TABLE OF CONTENTS
- 1 Under what circumstances may a parent lawfully remove the child to another state without the other parent’s consent?
- 2 Under what circumstances is the other parent’s consent necessary for the child’s removal to another state?
- 3 If the other parent does not consent to the child’s removal to another state, though it is necessary, how can the child be removed lawfully to another state?
- 4 Do the same rules apply to temporary removal (e.g. holiday, healthcare etc.) and permanent removal? If applicable, please provide relevant consent forms.
1 Under what circumstances may a parent lawfully remove the child to another state without the other parent’s consent?
As a general rule a parent does not require the consent of the other parent to remove a child to another state temporarily. If the parents have joint parental authority, either of them can travel with the child without the express consent of the other. If by way of exception one parent has sole parental authority, the presumed or express consent of the other parent is not necessary.
If a parent does not hold parental authority but has rights of access and can have the child to stay, that parent does not need the consent of the other parent to remove the child for temporary visits to another state during periods of access and when they are having the child to stay. The other parent’s consent is not required for short-term temporary removals (for instance crossing the border to go shopping) or longer temporary removals (for instance for holidays) provided that the child is removed during periods when the removing parent is exercising rights of access and can have the child to stay.
The identity or other documents that need to be taken for temporary removals vary depending on the legal requirements of the country to which the child is being taken.
2 Under what circumstances is the other parent’s consent necessary for the child’s removal to another state?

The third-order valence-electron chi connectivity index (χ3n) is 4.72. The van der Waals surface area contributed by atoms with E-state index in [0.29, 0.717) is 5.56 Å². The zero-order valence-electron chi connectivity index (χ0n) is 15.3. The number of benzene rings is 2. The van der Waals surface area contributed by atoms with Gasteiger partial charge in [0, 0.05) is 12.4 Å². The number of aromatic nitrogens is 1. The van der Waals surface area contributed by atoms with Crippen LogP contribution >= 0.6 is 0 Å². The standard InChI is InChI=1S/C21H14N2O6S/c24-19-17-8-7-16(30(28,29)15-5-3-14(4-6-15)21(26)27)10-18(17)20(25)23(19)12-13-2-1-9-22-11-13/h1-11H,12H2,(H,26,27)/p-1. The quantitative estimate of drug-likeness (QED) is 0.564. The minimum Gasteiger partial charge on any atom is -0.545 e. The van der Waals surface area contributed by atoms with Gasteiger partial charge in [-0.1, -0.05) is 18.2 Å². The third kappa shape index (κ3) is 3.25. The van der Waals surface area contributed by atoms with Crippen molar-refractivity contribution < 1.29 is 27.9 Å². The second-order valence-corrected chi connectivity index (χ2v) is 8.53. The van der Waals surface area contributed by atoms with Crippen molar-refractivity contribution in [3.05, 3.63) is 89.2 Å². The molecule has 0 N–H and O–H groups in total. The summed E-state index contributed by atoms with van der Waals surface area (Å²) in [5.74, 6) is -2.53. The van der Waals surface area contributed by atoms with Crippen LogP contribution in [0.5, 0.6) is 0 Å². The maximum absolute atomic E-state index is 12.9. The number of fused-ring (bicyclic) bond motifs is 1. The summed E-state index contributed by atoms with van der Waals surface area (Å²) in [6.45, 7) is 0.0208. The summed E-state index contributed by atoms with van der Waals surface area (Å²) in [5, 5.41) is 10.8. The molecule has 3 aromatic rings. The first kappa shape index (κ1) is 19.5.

If they have joint parental authority, both parents must consent to any permanent removal of the child and to any temporary removal of the child for serious reasons (for instance for major medical treatment). A transfer of address (domicile) or habitual residence (résidence) is considered to be a permanent removal and requires the consent of both parents. If one parent has sole parental authority, the other parent’s agreement is not required. However, at the request of the other parent, the right of access may be adapted.
For reasons of proof, the parents’ consent must be in writing. The document may be drawn up by the parents. If the host state so requires, the parents may ask a court to put their consent on record.
3 If the other parent does not consent to the child’s removal to another state, though it is necessary, how can the child be removed lawfully to another state?
If one parent refuses to consent to a child’s removal to another state, an application for permission to take the child abroad will have to be made to the judge specialising in family matters (the juge aux affaires familiales) at the district court (tribunal d’arrondissement).
4 Do the same rules apply to temporary removal (e.g. holiday, healthcare etc.) and permanent removal? If applicable, please provide relevant consent forms.
As mentioned under sections 1 to 3, the provisions differ depending on whether the child is to be removed temporarily or permanently.
A minor travelling abroad who is not accompanied by a parent must have authorisation to leave the country (given in the form of a document by which a parent authorises their child to leave Luxembourg).
Parents can obtain an authorisation form from their municipal offices (the offices of the commune). Most municipalities ask for payment of a fee to cover the administrative costs of issuing these forms. The amount of the fee varies from one municipality to another.
Although the forms are not mandatory, many foreign authorities require them if a child is to be admitted into their territory.
Even if the child is accompanied by one parent, it is nevertheless worth bringing an authorisation given by the other parent, as some countries may require it.
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Last update: 22/01/2019